Snowbirds who like spending the frigid months enjoying the warmth of the sun in the Lower 48 may soon find themselves out in the cold as far as the borough’s unlimited property tax exemption is concerned.
Two members of the Kenai Peninsula Borough Assembly have proposed an ordinance tying eligibility for state and borough property tax exemptions to eligibility for an Alaska Permanent Fund Dividend check, and limiting how long exempted residents could be absent from their homes each year before losing that eligibility.
An ordinance proposed by assembly members Deb Germano, of Homer, and Gary Superman, of Nikiski, would require that seniors and disabled veterans (or their surviving spouses at least 60 years of age) be eligible for a dividend check in order to remain eligible for the state’s mandatory exemption from taxes owed on the first $150,000 of assessed value.
Current conditions of eligibility require such citizens to live in their primary residences for at least six months of the year.
The proposed ordinance would impose stricter time requirements on recipients of the borough’s unlimited tax exemption absolving them of property taxes on value beyond $150,000. To be eligible for that tax break, a person would have to live in the borough for two years prior to applying for the exemption, and, with certain exceptions, could not be absent from the borough for more than 90 days in the subject year.
Those exceptions would be the same as those in the permanent fund dividend program. State law permits municipalities to tie eligibility for the $150,000 state exemption to eligibility for the permanent fund.
The Alaska Supreme Court has determined that because municipalities are under no obligation to do what the Kenai Peninsula Borough has done since the late 1980s provide an unlimited exemption beyond that of the state local governments may enact stricter eligibility requirements in their own exemption laws, according to Borough Attorney Colette Thompson.
The ordinance includes no provision, as yet, regarding any cap on the assessed value eligible for the borough’s exemption.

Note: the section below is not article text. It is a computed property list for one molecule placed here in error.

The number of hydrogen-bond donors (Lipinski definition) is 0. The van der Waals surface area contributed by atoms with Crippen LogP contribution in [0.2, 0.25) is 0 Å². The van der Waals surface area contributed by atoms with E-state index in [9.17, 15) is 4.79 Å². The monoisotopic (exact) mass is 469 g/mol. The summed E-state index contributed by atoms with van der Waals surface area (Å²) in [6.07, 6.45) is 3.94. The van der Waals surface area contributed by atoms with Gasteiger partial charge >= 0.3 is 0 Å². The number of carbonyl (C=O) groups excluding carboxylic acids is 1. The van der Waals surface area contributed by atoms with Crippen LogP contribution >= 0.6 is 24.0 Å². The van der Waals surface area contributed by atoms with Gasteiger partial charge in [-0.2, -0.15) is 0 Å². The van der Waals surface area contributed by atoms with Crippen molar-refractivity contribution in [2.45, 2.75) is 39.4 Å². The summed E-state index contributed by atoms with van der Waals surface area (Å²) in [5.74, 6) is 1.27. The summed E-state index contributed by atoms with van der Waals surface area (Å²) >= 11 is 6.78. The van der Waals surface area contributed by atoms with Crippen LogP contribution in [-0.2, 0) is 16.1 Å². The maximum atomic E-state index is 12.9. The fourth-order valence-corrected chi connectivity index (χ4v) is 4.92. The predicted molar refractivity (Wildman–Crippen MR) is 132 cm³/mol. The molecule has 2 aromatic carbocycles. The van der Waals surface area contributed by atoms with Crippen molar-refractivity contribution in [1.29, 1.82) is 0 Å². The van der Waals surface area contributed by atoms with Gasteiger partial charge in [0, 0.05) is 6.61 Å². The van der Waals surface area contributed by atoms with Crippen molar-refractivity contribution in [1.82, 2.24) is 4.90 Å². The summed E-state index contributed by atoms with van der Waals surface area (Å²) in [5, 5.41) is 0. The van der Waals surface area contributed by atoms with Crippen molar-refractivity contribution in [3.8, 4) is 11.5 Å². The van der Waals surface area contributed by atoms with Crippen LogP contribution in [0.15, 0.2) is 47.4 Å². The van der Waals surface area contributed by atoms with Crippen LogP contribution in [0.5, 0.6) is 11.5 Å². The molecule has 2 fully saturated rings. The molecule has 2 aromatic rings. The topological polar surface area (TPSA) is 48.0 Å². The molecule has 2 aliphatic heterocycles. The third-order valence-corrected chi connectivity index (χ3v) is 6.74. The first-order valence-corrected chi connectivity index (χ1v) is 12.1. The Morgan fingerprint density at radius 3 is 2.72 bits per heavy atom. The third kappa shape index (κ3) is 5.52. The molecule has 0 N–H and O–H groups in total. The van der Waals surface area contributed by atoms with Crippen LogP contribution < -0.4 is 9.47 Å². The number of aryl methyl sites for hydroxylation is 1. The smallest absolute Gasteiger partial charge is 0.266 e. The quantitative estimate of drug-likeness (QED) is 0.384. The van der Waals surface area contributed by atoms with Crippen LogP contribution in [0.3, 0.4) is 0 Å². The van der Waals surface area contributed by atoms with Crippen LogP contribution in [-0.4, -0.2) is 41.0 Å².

By a 4-5 vote at the April 4 meeting, the assembly declined to introduce an ordinance proposed by Mayor John Williams that would have capped the borough’s exemption at $200,000 of assessed value. Had it become law, seniors and disabled veterans whose primary residences were valued at more than $200,000 would have paid property taxes on that portion in excess of $200,000.
Williams offered the ordinance as a way to generate more revenue for the struggling borough budget. It would have affected about 10 percent of the senior and disabled veteran properties, according to the administration.
Germano said she talked at length with Superman, who had argued successfully at the April 4 meeting that imposing a tax on senior and disabled veteran property owners now might put at risk any support those residents could lend this October to overturning last fall’s Proposition 5, a measure that reversed a 1-percent increase in the property tax.
Germano said that “absolutely” was a reason for leaving any mention of a cap out of the new ordinance. She also said she had talked with Mayor Williams and Tim Navarre, Williams’ chief of staff, who she said the cap was not a must-have at this time.
“Politically, for getting the sales tax turned around, it (a cap) doesn’t make sense at this time,” she said. “It’s off the table.”
Navarre said Friday that the administration has some reservations about applying the residency requirement. A program that costs more to administer than the benefit derived would serve no purpose, he said.
Changing demographics and declining revenues have brought the whole matter of exemptions to the fore.
“It needs to be cleaned up,” Germano said. “The younger population is declining, and seniors are increasing in numbers. We have this additional income we continue to lose to the seniors. That’s fine, but let’s make sure they are truly residents and not just here for six months or less out of the year.”
The measure is Ordinance 2006-21.
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